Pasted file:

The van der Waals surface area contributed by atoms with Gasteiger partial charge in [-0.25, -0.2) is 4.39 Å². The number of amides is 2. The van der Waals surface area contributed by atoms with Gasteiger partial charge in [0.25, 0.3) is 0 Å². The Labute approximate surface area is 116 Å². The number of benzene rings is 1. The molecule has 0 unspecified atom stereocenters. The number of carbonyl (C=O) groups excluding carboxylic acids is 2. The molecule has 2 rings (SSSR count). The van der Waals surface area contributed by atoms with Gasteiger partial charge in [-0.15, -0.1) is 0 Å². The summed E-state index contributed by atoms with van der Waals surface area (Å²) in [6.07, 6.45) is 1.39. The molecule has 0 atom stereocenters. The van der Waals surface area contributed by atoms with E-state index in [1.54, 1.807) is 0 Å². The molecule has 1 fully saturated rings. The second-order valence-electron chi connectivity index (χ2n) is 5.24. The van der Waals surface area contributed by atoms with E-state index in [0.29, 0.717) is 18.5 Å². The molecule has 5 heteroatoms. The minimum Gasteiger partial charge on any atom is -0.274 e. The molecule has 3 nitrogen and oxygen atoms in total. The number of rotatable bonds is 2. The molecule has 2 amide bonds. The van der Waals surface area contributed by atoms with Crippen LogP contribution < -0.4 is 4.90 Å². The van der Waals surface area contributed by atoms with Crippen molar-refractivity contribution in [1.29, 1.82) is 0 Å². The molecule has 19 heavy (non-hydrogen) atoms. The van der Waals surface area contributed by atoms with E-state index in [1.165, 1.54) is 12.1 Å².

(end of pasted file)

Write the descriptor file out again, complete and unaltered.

The van der Waals surface area contributed by atoms with Gasteiger partial charge in [-0.25, -0.2) is 4.39 Å². The number of amides is 2. The van der Waals surface area contributed by atoms with Gasteiger partial charge in [0.25, 0.3) is 0 Å². The Labute approximate surface area is 116 Å². The number of benzene rings is 1. The molecule has 0 unspecified atom stereocenters. The number of carbonyl (C=O) groups excluding carboxylic acids is 2. The molecule has 2 rings (SSSR count). The van der Waals surface area contributed by atoms with Gasteiger partial charge in [-0.15, -0.1) is 0 Å². The summed E-state index contributed by atoms with van der Waals surface area (Å²) in [6.07, 6.45) is 1.39. The molecule has 0 atom stereocenters. The van der Waals surface area contributed by atoms with E-state index in [1.54, 1.807) is 0 Å². The molecule has 1 fully saturated rings. The second-order valence-electron chi connectivity index (χ2n) is 5.24. The van der Waals surface area contributed by atoms with E-state index in [0.29, 0.717) is 18.5 Å². The molecule has 5 heteroatoms. The minimum Gasteiger partial charge on any atom is -0.274 e. The molecule has 3 nitrogen and oxygen atoms in total. The number of rotatable bonds is 2. The molecule has 2 amide bonds. The van der Waals surface area contributed by atoms with Crippen LogP contribution < -0.4 is 4.90 Å². The van der Waals surface area contributed by atoms with Crippen molar-refractivity contribution in [1.29, 1.82) is 0 Å². The molecule has 19 heavy (non-hydrogen) atoms. The van der Waals surface area contributed by atoms with E-state index in [1.165, 1.54) is 12.1 Å².